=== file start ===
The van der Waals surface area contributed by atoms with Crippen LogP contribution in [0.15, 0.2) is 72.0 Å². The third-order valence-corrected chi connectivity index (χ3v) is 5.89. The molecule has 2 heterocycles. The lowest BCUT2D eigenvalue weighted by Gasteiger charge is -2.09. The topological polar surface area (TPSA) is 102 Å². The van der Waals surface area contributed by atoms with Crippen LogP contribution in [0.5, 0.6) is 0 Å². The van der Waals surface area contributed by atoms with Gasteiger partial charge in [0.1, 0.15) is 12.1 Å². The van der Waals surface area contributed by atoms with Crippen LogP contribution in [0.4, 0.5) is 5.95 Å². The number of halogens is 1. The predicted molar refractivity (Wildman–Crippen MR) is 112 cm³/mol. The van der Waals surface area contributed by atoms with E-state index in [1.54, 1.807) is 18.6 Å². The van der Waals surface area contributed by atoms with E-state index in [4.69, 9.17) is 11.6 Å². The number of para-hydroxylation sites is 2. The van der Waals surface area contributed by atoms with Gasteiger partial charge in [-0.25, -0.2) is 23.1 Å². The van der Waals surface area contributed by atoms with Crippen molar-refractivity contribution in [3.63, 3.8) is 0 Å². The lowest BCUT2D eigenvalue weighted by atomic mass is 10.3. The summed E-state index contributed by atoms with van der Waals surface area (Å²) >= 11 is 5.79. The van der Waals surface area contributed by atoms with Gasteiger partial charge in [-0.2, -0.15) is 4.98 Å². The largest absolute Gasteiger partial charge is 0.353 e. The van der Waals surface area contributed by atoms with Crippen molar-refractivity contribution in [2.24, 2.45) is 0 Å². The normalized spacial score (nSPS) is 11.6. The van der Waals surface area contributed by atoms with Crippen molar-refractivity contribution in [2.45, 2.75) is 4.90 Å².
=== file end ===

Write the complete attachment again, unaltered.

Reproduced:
The van der Waals surface area contributed by atoms with Crippen LogP contribution in [0.15, 0.2) is 72.0 Å². The third-order valence-corrected chi connectivity index (χ3v) is 5.89. The molecule has 2 heterocycles. The lowest BCUT2D eigenvalue weighted by Gasteiger charge is -2.09. The topological polar surface area (TPSA) is 102 Å². The van der Waals surface area contributed by atoms with Crippen LogP contribution in [0.5, 0.6) is 0 Å². The van der Waals surface area contributed by atoms with Gasteiger partial charge in [0.1, 0.15) is 12.1 Å². The van der Waals surface area contributed by atoms with Crippen LogP contribution in [0.4, 0.5) is 5.95 Å². The number of halogens is 1. The predicted molar refractivity (Wildman–Crippen MR) is 112 cm³/mol. The van der Waals surface area contributed by atoms with E-state index in [1.54, 1.807) is 18.6 Å². The van der Waals surface area contributed by atoms with E-state index in [4.69, 9.17) is 11.6 Å². The number of para-hydroxylation sites is 2. The van der Waals surface area contributed by atoms with Gasteiger partial charge in [-0.25, -0.2) is 23.1 Å². The van der Waals surface area contributed by atoms with Crippen molar-refractivity contribution in [3.63, 3.8) is 0 Å². The lowest BCUT2D eigenvalue weighted by atomic mass is 10.3. The summed E-state index contributed by atoms with van der Waals surface area (Å²) >= 11 is 5.79. The van der Waals surface area contributed by atoms with Gasteiger partial charge in [-0.2, -0.15) is 4.98 Å². The largest absolute Gasteiger partial charge is 0.353 e. The van der Waals surface area contributed by atoms with Crippen molar-refractivity contribution in [2.24, 2.45) is 0 Å². The normalized spacial score (nSPS) is 11.6. The van der Waals surface area contributed by atoms with Crippen molar-refractivity contribution in [2.45, 2.75) is 4.90 Å².